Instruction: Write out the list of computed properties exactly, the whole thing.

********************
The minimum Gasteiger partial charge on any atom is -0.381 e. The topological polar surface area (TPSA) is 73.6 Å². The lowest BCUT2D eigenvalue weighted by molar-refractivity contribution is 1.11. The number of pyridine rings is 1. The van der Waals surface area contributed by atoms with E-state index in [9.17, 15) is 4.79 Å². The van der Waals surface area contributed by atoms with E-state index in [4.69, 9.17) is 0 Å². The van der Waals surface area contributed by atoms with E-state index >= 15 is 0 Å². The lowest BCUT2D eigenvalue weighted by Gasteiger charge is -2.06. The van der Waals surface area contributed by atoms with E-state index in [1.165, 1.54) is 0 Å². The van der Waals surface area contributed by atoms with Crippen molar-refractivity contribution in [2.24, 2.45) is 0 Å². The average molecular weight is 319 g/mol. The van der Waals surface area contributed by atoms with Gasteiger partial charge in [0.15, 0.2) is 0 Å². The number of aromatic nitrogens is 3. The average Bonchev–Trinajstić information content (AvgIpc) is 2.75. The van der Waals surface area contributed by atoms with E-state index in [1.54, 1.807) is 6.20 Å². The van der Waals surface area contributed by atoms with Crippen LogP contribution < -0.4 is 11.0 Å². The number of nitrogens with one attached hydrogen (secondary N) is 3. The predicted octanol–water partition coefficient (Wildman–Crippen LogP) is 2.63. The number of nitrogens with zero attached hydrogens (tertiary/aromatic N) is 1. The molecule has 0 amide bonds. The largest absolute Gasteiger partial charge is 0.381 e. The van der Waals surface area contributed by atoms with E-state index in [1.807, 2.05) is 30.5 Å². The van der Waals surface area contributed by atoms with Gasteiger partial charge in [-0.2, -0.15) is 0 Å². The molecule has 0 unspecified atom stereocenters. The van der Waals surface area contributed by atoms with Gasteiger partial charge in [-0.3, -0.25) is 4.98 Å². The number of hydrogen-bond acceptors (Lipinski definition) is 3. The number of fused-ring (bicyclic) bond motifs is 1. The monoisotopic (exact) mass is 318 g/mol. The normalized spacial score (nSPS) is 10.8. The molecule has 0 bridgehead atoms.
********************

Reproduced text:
The minimum Gasteiger partial charge on any atom is -0.381 e. The topological polar surface area (TPSA) is 73.6 Å². The lowest BCUT2D eigenvalue weighted by molar-refractivity contribution is 1.11. The number of pyridine rings is 1. The van der Waals surface area contributed by atoms with E-state index in [9.17, 15) is 4.79 Å². The van der Waals surface area contributed by atoms with E-state index in [4.69, 9.17) is 0 Å². The van der Waals surface area contributed by atoms with E-state index >= 15 is 0 Å². The lowest BCUT2D eigenvalue weighted by Gasteiger charge is -2.06. The van der Waals surface area contributed by atoms with E-state index in [1.165, 1.54) is 0 Å². The van der Waals surface area contributed by atoms with Crippen molar-refractivity contribution in [2.24, 2.45) is 0 Å². The average molecular weight is 319 g/mol. The van der Waals surface area contributed by atoms with Gasteiger partial charge in [0.15, 0.2) is 0 Å². The number of aromatic nitrogens is 3. The average Bonchev–Trinajstić information content (AvgIpc) is 2.75. The van der Waals surface area contributed by atoms with E-state index in [1.54, 1.807) is 6.20 Å². The van der Waals surface area contributed by atoms with Crippen LogP contribution < -0.4 is 11.0 Å². The number of nitrogens with one attached hydrogen (secondary N) is 3. The predicted octanol–water partition coefficient (Wildman–Crippen LogP) is 2.63. The number of nitrogens with zero attached hydrogens (tertiary/aromatic N) is 1. The molecule has 0 amide bonds. The largest absolute Gasteiger partial charge is 0.381 e. The van der Waals surface area contributed by atoms with E-state index in [1.807, 2.05) is 30.5 Å². The van der Waals surface area contributed by atoms with Gasteiger partial charge in [-0.2, -0.15) is 0 Å². The molecule has 0 unspecified atom stereocenters. The van der Waals surface area contributed by atoms with Gasteiger partial charge in [-0.3, -0.25) is 4.98 Å². The number of hydrogen-bond acceptors (Lipinski definition) is 3. The number of fused-ring (bicyclic) bond motifs is 1. The monoisotopic (exact) mass is 318 g/mol. The normalized spacial score (nSPS) is 10.8. The molecule has 0 bridgehead atoms.